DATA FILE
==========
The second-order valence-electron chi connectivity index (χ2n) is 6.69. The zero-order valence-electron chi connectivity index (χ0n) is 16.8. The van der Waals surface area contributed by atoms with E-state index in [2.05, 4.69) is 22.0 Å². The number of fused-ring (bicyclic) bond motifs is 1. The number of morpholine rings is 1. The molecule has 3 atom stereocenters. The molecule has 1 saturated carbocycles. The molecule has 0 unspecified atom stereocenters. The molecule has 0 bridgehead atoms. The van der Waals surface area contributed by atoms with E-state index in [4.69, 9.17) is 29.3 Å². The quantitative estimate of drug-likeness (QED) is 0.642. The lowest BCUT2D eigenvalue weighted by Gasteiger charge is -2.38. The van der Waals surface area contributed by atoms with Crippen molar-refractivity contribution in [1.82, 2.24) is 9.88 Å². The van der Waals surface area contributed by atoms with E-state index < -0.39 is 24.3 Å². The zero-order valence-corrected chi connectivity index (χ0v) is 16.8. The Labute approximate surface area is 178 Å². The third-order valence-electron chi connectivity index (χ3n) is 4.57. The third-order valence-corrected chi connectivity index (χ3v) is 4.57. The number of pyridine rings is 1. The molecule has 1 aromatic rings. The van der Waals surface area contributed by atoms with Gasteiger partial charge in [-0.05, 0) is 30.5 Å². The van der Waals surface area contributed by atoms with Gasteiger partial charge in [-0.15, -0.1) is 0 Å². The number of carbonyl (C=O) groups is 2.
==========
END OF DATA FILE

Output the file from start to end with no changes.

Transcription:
The second-order valence-electron chi connectivity index (χ2n) is 6.69. The zero-order valence-electron chi connectivity index (χ0n) is 16.8. The van der Waals surface area contributed by atoms with E-state index in [2.05, 4.69) is 22.0 Å². The number of fused-ring (bicyclic) bond motifs is 1. The number of morpholine rings is 1. The molecule has 3 atom stereocenters. The molecule has 1 saturated carbocycles. The molecule has 0 unspecified atom stereocenters. The molecule has 0 bridgehead atoms. The van der Waals surface area contributed by atoms with E-state index in [4.69, 9.17) is 29.3 Å². The quantitative estimate of drug-likeness (QED) is 0.642. The lowest BCUT2D eigenvalue weighted by Gasteiger charge is -2.38. The van der Waals surface area contributed by atoms with Crippen molar-refractivity contribution in [1.82, 2.24) is 9.88 Å². The van der Waals surface area contributed by atoms with E-state index < -0.39 is 24.3 Å². The zero-order valence-corrected chi connectivity index (χ0v) is 16.8. The Labute approximate surface area is 178 Å². The third-order valence-electron chi connectivity index (χ3n) is 4.57. The third-order valence-corrected chi connectivity index (χ3v) is 4.57. The number of pyridine rings is 1. The molecule has 1 aromatic rings. The van der Waals surface area contributed by atoms with Gasteiger partial charge in [-0.05, 0) is 30.5 Å². The van der Waals surface area contributed by atoms with Gasteiger partial charge in [-0.15, -0.1) is 0 Å². The number of carbonyl (C=O) groups is 2.